Shadi Hamid, looking back on the Arab Spring in the Atlantic, concluded that the Obama administration’s inaction was objectively tantamount to complicity. “The notion of neutrality, for a country as powerful as the United States, is illusory.”  Everyone took a side because everyone takes a side. Everyone that is, except Barack Obama, who was too smart to fight for his own interests and opted for intentional passivity.


America’s relative silence was no accident. To offer a strong, coherent response to the killings would have required a strategy, which would have required more, not less, involvement. This, however, would have been at cross-purposes with the entire thrust of the administration’s policy. Obama was engaged in a concerted effort to reduce its footprint in the Middle East. The phrase “leading from behind” quickly became a pejorative for Obama’s foreign-policy doctrine, but it captured a very real shift in America’s posture. The foreign-policy analysts Nina Hachigian and David Shorr called it the “Responsibility Doctrine,” a strategy of “prodding other influential nations … to help shoulder the burdens of fostering a stable, peaceful world order.”

The “Responsibility Doctrine” basically amounted to giving regional powers the license to loot while Washington stood with arms folded. Eventually the Obama administration’s “Reponsibility Doctrine” grew so expansive it even attracted far-off Russia,  despite the fact that Moscow had been absent from the region for decades.  Perhaps unable to refrain from joining the free for all, Putin appeared in time to turn American policy on Syria completely around. In a move that had even cynics shaking their head, Secretary of State John Kerry announced that the US was reversing its policy and was now willing to consider Assad remaining in office.  For years Obama had considered Assad the problem.  Now it was predisposed to see him as the solution.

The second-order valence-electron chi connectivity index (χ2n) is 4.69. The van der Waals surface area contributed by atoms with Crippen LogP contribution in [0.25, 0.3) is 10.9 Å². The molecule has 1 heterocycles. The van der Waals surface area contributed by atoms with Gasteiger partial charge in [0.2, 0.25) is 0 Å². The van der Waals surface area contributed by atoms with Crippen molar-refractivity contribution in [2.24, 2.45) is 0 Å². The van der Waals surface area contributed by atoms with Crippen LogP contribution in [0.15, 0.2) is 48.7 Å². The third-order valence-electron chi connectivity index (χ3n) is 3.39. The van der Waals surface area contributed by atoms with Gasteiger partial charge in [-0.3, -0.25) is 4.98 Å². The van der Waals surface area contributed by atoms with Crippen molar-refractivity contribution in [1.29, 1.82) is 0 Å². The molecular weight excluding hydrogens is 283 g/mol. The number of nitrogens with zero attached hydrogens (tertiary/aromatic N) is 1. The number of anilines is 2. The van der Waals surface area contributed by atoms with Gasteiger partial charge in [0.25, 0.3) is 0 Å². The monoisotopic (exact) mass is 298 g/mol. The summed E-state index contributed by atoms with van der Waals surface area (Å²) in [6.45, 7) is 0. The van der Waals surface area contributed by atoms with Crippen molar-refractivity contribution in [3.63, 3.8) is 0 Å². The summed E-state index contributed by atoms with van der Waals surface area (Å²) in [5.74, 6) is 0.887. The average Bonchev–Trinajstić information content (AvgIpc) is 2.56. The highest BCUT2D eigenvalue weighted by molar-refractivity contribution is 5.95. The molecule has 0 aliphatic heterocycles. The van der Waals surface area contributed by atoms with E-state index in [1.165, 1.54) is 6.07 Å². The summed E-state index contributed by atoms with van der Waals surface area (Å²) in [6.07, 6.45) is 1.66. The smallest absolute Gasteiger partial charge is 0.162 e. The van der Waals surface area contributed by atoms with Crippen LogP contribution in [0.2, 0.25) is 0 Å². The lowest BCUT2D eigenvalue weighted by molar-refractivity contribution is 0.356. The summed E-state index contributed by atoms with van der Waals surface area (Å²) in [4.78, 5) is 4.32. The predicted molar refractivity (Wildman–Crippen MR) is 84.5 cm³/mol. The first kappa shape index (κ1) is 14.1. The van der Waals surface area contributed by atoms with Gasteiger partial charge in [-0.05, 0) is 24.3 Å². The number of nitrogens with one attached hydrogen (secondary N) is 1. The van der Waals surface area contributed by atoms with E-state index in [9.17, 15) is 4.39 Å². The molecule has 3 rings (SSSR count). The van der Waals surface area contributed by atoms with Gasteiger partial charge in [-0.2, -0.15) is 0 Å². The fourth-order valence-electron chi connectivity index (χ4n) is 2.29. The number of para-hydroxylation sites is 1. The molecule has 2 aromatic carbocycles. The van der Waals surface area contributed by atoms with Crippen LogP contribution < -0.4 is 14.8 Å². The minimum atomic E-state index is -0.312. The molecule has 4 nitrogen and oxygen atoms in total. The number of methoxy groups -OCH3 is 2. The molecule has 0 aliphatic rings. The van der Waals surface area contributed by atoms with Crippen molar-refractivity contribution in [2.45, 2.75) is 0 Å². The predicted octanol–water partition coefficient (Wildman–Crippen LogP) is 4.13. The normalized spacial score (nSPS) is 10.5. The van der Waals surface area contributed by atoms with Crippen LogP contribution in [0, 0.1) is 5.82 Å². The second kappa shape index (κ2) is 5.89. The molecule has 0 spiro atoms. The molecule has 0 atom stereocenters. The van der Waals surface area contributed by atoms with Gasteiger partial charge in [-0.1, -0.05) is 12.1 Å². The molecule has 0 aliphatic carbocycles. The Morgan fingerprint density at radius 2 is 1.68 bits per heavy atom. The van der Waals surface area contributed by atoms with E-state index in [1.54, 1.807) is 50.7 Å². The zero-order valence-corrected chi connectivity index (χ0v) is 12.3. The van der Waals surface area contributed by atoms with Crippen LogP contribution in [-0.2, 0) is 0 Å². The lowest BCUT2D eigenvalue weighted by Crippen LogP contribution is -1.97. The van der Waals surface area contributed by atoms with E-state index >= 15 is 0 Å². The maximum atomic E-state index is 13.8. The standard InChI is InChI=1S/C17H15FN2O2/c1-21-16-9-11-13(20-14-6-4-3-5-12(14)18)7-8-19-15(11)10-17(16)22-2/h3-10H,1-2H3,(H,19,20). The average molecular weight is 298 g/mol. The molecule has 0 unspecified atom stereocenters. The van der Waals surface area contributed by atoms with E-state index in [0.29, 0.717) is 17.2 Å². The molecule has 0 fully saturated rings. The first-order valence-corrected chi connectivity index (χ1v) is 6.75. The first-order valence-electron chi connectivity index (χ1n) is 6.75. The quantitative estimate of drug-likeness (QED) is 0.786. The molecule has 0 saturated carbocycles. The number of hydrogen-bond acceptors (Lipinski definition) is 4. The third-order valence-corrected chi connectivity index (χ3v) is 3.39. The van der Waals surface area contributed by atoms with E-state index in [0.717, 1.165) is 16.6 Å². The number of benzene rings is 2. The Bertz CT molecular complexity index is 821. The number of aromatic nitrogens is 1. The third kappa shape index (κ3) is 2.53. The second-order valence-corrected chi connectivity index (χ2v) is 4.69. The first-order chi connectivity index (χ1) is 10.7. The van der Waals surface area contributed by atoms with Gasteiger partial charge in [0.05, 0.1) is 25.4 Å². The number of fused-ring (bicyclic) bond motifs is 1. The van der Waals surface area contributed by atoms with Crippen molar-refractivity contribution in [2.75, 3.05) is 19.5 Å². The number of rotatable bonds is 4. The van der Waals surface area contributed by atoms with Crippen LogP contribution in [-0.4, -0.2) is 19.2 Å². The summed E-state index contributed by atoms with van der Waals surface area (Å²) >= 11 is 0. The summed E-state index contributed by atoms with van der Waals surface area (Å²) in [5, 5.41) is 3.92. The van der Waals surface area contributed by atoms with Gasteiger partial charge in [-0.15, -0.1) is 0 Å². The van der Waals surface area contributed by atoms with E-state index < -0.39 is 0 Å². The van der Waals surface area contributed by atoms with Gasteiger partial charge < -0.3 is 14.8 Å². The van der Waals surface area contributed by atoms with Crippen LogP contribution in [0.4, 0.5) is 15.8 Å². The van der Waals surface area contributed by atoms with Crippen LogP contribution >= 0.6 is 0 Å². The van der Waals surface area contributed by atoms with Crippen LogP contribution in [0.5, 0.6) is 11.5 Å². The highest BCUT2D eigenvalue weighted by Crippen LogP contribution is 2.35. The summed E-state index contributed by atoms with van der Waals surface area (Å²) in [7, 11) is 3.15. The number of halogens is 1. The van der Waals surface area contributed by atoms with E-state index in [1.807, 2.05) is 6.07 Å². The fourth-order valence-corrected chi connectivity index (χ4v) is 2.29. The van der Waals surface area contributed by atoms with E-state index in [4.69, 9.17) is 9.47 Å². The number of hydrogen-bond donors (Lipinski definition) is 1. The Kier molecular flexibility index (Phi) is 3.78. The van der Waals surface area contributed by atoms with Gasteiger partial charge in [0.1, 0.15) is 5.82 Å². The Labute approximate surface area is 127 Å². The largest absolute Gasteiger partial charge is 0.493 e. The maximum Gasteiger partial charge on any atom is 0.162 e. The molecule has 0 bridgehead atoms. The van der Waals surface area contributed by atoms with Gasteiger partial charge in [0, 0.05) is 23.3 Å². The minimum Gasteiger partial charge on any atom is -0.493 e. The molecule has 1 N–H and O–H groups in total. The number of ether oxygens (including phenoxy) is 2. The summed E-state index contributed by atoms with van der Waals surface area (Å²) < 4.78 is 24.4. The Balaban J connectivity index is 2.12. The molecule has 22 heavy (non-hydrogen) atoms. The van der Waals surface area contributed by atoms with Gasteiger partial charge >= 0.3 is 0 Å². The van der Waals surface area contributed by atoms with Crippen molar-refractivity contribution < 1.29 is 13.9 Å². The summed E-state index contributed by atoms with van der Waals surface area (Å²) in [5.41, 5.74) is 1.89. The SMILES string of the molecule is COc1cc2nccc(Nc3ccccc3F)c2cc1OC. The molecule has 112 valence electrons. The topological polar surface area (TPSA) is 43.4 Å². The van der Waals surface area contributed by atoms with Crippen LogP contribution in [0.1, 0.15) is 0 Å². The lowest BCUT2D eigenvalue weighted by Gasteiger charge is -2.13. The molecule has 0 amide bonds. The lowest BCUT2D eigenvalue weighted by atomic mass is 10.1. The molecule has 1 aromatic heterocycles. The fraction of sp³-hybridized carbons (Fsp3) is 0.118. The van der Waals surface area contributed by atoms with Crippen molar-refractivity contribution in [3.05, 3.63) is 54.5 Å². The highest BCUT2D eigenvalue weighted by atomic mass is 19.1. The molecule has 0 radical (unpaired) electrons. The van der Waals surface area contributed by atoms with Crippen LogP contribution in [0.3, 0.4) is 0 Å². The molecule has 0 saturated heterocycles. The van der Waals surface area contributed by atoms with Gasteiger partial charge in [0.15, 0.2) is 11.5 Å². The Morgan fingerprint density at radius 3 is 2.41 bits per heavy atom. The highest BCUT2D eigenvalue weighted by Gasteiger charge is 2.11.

U.S. Secretary of State John Kerry, following a day of meetings in Moscow with Russian officials, said the U.S. wasn’t committed to a policy of regime change in Syria—a sign of a further softening of the American position on President Bashar al-Assad’s role in a political transition.

Bradley Klapper of the Associated Press says that Kerry’s new attitudes go further than a mere concession on Assad. The administration has signed on to Moscow’s entire agenda. “As the United States and world powers gather again in a bid to end Syria’s civil war, Russia appears to be calling the shots.”

Nations meeting Friday in New York and the U.N. will essentially be negotiating a Russian plan for a “political transition,” based on the Syrian government’s consent and with no clear reference to President Bashar Assad’s departure.

And as they look for a way to secure and enforce a peace that has proved all too elusive since 2011, Russia’s recent military intervention appears to be providing the key leverage. As President Barack Obama said earlier this month, rebels who join the process could enjoy “pockets of cease-fire” where they no longer face Syrian or Russian bombs. The implication was that those who refuse could still be targeted.

There appears to be nothing the administration cannot screw up yet tout as a triumph.  The transformation of an American hegemon into a water-carrier for Moscow, coupled with the loss of “won” Afghanistan not to mention the completely unnecessary squandering of the Arab Spring resulting in the wholesale destruction of the region must rank as one of the greatest reversals of all time. To invert Winston Churchill’s famous phrase: never has so much been thrown away for so little.


The population of the Middle East has lived to regret the Arab Spring.  The only question is whether the West will endure long enough to regret Hope and Change.